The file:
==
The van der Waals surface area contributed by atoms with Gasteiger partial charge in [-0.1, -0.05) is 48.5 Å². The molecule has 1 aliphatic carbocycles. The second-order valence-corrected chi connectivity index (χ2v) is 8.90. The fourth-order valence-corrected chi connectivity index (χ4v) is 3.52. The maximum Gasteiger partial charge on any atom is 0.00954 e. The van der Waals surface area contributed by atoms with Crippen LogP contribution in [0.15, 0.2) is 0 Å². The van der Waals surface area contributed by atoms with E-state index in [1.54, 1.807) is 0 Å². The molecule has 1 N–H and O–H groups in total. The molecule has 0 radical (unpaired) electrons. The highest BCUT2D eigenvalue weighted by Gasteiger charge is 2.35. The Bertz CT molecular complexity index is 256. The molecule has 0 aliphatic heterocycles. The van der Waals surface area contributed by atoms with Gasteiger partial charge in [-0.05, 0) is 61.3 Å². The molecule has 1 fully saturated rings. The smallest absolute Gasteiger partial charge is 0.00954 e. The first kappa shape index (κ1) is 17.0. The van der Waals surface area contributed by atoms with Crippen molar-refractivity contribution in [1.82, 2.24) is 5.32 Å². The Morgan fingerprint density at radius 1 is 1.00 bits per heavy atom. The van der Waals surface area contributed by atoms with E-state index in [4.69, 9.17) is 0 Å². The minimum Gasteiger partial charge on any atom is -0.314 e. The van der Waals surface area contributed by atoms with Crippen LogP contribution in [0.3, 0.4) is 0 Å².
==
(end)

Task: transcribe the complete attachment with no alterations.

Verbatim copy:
The van der Waals surface area contributed by atoms with Gasteiger partial charge in [-0.1, -0.05) is 48.5 Å². The molecule has 1 aliphatic carbocycles. The second-order valence-corrected chi connectivity index (χ2v) is 8.90. The fourth-order valence-corrected chi connectivity index (χ4v) is 3.52. The maximum Gasteiger partial charge on any atom is 0.00954 e. The van der Waals surface area contributed by atoms with Crippen LogP contribution in [0.15, 0.2) is 0 Å². The van der Waals surface area contributed by atoms with E-state index in [1.54, 1.807) is 0 Å². The molecule has 1 N–H and O–H groups in total. The molecule has 0 radical (unpaired) electrons. The highest BCUT2D eigenvalue weighted by Gasteiger charge is 2.35. The Bertz CT molecular complexity index is 256. The molecule has 0 aliphatic heterocycles. The van der Waals surface area contributed by atoms with Gasteiger partial charge in [-0.05, 0) is 61.3 Å². The molecule has 1 fully saturated rings. The smallest absolute Gasteiger partial charge is 0.00954 e. The first kappa shape index (κ1) is 17.0. The van der Waals surface area contributed by atoms with Crippen molar-refractivity contribution in [1.82, 2.24) is 5.32 Å². The Morgan fingerprint density at radius 1 is 1.00 bits per heavy atom. The van der Waals surface area contributed by atoms with E-state index in [4.69, 9.17) is 0 Å². The minimum Gasteiger partial charge on any atom is -0.314 e. The van der Waals surface area contributed by atoms with Crippen LogP contribution in [0.3, 0.4) is 0 Å².